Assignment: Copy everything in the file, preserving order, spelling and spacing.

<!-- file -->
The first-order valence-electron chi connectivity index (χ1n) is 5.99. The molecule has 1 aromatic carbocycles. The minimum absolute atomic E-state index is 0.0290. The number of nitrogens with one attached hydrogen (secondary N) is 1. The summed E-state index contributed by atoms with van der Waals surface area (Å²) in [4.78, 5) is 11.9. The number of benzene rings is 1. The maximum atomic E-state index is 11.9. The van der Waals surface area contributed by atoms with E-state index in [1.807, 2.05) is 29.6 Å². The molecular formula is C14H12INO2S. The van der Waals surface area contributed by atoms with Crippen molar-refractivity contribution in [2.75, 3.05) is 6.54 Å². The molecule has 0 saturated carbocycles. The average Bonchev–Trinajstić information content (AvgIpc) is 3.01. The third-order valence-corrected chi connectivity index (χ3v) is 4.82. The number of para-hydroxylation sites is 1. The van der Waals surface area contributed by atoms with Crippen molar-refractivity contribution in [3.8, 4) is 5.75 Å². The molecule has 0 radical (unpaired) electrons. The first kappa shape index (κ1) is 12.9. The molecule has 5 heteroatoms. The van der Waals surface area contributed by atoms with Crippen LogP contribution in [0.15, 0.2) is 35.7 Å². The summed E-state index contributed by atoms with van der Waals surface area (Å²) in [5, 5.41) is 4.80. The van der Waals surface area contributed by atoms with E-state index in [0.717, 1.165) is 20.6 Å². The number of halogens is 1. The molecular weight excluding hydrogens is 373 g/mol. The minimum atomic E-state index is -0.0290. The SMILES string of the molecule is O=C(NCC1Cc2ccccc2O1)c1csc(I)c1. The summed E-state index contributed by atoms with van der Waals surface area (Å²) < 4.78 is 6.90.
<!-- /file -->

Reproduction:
The first-order valence-electron chi connectivity index (χ1n) is 5.99. The molecule has 1 aromatic carbocycles. The minimum absolute atomic E-state index is 0.0290. The number of nitrogens with one attached hydrogen (secondary N) is 1. The summed E-state index contributed by atoms with van der Waals surface area (Å²) in [4.78, 5) is 11.9. The number of benzene rings is 1. The maximum atomic E-state index is 11.9. The van der Waals surface area contributed by atoms with E-state index in [1.807, 2.05) is 29.6 Å². The molecular formula is C14H12INO2S. The van der Waals surface area contributed by atoms with Crippen molar-refractivity contribution in [2.75, 3.05) is 6.54 Å². The molecule has 0 saturated carbocycles. The average Bonchev–Trinajstić information content (AvgIpc) is 3.01. The third-order valence-corrected chi connectivity index (χ3v) is 4.82. The number of para-hydroxylation sites is 1. The van der Waals surface area contributed by atoms with Crippen molar-refractivity contribution in [3.8, 4) is 5.75 Å². The molecule has 0 radical (unpaired) electrons. The first kappa shape index (κ1) is 12.9. The molecule has 5 heteroatoms. The van der Waals surface area contributed by atoms with Crippen LogP contribution in [0.15, 0.2) is 35.7 Å². The summed E-state index contributed by atoms with van der Waals surface area (Å²) in [5, 5.41) is 4.80. The van der Waals surface area contributed by atoms with E-state index in [0.717, 1.165) is 20.6 Å². The number of halogens is 1. The molecular weight excluding hydrogens is 373 g/mol. The minimum atomic E-state index is -0.0290. The SMILES string of the molecule is O=C(NCC1Cc2ccccc2O1)c1csc(I)c1. The summed E-state index contributed by atoms with van der Waals surface area (Å²) < 4.78 is 6.90.